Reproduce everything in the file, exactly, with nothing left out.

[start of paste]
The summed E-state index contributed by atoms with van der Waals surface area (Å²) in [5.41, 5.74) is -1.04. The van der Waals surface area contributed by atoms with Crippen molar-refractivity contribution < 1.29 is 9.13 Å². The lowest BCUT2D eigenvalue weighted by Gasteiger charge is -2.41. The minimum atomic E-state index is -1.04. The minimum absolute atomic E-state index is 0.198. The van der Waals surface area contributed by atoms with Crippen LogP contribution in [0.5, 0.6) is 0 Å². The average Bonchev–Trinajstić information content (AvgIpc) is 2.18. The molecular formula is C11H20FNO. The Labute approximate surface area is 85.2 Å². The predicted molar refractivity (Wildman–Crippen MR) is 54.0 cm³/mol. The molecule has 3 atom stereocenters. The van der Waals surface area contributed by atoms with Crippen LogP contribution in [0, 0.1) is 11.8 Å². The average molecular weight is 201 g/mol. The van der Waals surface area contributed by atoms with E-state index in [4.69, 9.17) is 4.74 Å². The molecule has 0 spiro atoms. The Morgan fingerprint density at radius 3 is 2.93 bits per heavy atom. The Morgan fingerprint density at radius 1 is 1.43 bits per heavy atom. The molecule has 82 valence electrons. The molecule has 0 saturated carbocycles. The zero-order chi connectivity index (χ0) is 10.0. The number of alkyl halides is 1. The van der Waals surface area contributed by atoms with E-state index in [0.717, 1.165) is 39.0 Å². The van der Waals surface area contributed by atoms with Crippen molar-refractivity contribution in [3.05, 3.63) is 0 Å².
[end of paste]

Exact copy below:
The summed E-state index contributed by atoms with van der Waals surface area (Å²) in [5.41, 5.74) is -1.04. The van der Waals surface area contributed by atoms with Crippen molar-refractivity contribution < 1.29 is 9.13 Å². The lowest BCUT2D eigenvalue weighted by Gasteiger charge is -2.41. The minimum atomic E-state index is -1.04. The minimum absolute atomic E-state index is 0.198. The van der Waals surface area contributed by atoms with Crippen LogP contribution in [0.5, 0.6) is 0 Å². The average Bonchev–Trinajstić information content (AvgIpc) is 2.18. The molecular formula is C11H20FNO. The Labute approximate surface area is 85.2 Å². The predicted molar refractivity (Wildman–Crippen MR) is 54.0 cm³/mol. The molecule has 3 atom stereocenters. The van der Waals surface area contributed by atoms with Crippen LogP contribution in [0, 0.1) is 11.8 Å². The average molecular weight is 201 g/mol. The van der Waals surface area contributed by atoms with E-state index in [4.69, 9.17) is 4.74 Å². The molecule has 0 spiro atoms. The Morgan fingerprint density at radius 3 is 2.93 bits per heavy atom. The Morgan fingerprint density at radius 1 is 1.43 bits per heavy atom. The molecule has 82 valence electrons. The molecule has 0 saturated carbocycles. The zero-order chi connectivity index (χ0) is 10.0. The number of alkyl halides is 1. The van der Waals surface area contributed by atoms with E-state index in [0.717, 1.165) is 39.0 Å². The van der Waals surface area contributed by atoms with Crippen molar-refractivity contribution in [3.05, 3.63) is 0 Å².